Monday, August 02, 2004

60 years ago today 

An anniversary close to my heart:

"In a gesture of humility, German Chancellor Gerhard Schroeder bowed on the steps of a memorial to the Warsaw Uprising against the Nazi occupation and expressed shame Sunday for the 'immeasurable suffering' inflicted by Germans when they crushed the revolt 60 years ago."
The Warsaw Uprising certainly puts any current military adventures and misadventures in perspective: in two months of bitter fighting some 15,000 Polish underground soldiers were killed, as were 200-250,000 civilians (a total close to the number of Americans killed in action during the whole of the Second World War). Somewhere between 80 and 90% of buildings on Warsaw's west bank were destroyed either during fighting or afterwards as a result of Hitler's deliberate policy to wipe Warsaw off the map. 700,000 inhabitants still left alive after the uprising were expelled from the city by the Germans.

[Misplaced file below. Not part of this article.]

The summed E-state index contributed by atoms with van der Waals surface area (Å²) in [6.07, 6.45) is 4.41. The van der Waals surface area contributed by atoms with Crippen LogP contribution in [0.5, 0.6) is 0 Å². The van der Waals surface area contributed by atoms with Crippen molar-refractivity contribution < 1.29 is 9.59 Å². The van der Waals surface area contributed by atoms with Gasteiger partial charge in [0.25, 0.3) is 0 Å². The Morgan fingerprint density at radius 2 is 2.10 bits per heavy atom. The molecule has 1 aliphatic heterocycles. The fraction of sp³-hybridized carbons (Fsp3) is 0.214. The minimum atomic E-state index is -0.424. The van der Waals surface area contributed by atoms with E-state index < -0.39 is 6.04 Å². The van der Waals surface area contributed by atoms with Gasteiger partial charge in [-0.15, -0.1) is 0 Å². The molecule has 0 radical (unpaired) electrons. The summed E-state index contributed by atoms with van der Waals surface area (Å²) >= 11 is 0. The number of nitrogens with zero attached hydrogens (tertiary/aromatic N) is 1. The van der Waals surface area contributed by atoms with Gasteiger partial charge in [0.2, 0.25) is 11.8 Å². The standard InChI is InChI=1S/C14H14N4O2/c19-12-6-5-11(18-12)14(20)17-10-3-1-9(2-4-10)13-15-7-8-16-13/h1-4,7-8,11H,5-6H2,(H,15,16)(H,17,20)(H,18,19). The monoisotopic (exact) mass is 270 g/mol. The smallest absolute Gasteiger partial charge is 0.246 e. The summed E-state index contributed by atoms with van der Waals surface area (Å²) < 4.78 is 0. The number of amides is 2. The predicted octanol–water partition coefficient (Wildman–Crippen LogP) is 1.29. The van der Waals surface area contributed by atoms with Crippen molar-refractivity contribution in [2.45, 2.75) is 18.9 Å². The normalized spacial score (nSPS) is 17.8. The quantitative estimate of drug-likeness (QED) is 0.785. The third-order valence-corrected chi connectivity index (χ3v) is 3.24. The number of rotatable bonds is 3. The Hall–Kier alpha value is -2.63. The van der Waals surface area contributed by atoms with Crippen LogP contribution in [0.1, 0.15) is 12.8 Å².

German Army suffered 16,000 dead. Not just the Wehrmacht and SS but also units composed of Red Army anti-Soviet POWs and German criminals were used to put down the uprising. The Germans were so taken back by the ferocity of resistance and the courage of Polish underground troops that they awarded all the captured fighters the status of Prisoners of War (in contrast to the usual practice of killing partisans on sight).

It was the largest and bloodiest underground action against the Nazi occupiers anywhere in Europe during the war. It was made longer and bloodier by the inaction of the Soviet troops, which stopped on the left bank of Vistula River and waited for the Germans to do the dirty work of crushing the independence-minded Polish underground.

You can find out more about the Warsaw Uprising
here and lot more here.

Lest we forget.


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